Courtesy photo Dallas Jessup travels an average of 10,000 miles a month speaking at high schools, colleges, law enforcement conferences, women’s events and crisis shelters across the country.
By Liliana Castillo: CNJ Staff Writer
Dallas Jessup knew she would be helping her classmates at her Portland, Ore., high school when she made a film about self defense.
What she didn’t know is that the film would grow into a world-wide non-profit organization now credited for starting a revolution.
The film teaches self-defense techniques. Jessup, 18, said when she was 13 she found out that one in three women will be sexually assaulted in their lifetime. As a black belt martial artist, she knew she could help her classmates.
Currently, Jessup travels an average of 10,000 miles a month speaking at high schools, colleges, law enforcement conferences, women’s events and crisis shelters across the country.
“Everyone dreams big and hopes they can really make a difference in the world. Originally, I didn’t think it (the video) would go outside my high school or the other high schools in my area. I don’t even know how it went internationally. It just became this wildfire across the world,” Jessup said.
Jessup released her book “Young Revolutionaries Who Rock” in March 2009. The book calls for youth activism, which Jessup said is one of the most useful tools in the world.
“Young adults have bright ideas and want to change the world and want to make things better,” Jessup said. “There’s no better time to change the world then when you’re a young adult. You don’t have a family or bills. You’re free to step up and change the world.”
Jessup has been called an inspiration and a visionary.
“Obviously, it’s an honor. I’m just the face of a company that does a lot of things and has a lot of people working for it,” she said. “I’m glad people look up to me for inspiration. It’s a big responsibility. There’s a lot of other inspirational kids out there and I’m just glad to be one of them.”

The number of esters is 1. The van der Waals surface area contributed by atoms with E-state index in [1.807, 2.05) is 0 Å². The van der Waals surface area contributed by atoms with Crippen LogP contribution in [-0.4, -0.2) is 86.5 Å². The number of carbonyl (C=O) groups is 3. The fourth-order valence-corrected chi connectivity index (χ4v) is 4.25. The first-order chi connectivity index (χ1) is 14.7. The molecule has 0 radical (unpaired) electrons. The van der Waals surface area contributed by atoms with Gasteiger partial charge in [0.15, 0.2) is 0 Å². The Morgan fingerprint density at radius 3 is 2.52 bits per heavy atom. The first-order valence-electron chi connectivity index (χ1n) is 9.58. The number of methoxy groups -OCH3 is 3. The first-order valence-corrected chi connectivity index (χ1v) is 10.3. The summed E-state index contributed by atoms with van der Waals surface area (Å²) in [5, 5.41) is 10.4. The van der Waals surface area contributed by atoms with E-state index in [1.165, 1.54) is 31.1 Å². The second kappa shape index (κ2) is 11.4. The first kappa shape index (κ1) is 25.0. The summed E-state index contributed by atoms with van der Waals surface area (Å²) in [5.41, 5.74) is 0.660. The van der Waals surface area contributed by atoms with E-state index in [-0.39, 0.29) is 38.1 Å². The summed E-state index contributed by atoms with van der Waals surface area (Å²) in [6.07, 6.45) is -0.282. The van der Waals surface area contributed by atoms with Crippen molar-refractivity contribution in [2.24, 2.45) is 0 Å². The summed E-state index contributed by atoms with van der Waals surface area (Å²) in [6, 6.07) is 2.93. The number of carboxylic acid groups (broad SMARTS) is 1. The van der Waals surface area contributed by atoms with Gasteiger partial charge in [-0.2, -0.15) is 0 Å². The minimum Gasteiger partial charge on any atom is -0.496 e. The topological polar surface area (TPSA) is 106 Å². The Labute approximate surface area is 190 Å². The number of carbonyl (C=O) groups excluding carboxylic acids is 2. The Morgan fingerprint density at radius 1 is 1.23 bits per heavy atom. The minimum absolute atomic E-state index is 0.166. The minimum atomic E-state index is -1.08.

Jessup is bringing her “Just Yell Fire” seminar to eastern New Mexico Friday and Saturday. The seminar focuses on empowerment, knowing your rights, safety awareness, safe dating, street fighting self defense, and a dating bill of rights.
On Friday, Jessup will speak to teens and college-age young adults 6 p.m. at the Eastern New Mexico University Theatre Center.
On Saturday, Jessup will be the special speaker at the Curry County Wellness Council’s Stay Teen Parent-Youth Summit. The summit is from 1 p.m. to 6 p.m. Saturday at Clovis Community College. Check in begins at noon. Dinner is from 5 p.m.-6 p.m.
Andrea Bell with the council said the event is important to provide parents and teens with information.
“It’s just a different world than when we were growing up,” Bell said. “We want to get education out there to parents and teens and show them how to get them communicating to one another.”
Bell said the event will include presentations about Internet safety, teen dating violence, substance abuse, self image, etiquette and more. The event is free and open to 100 attendees.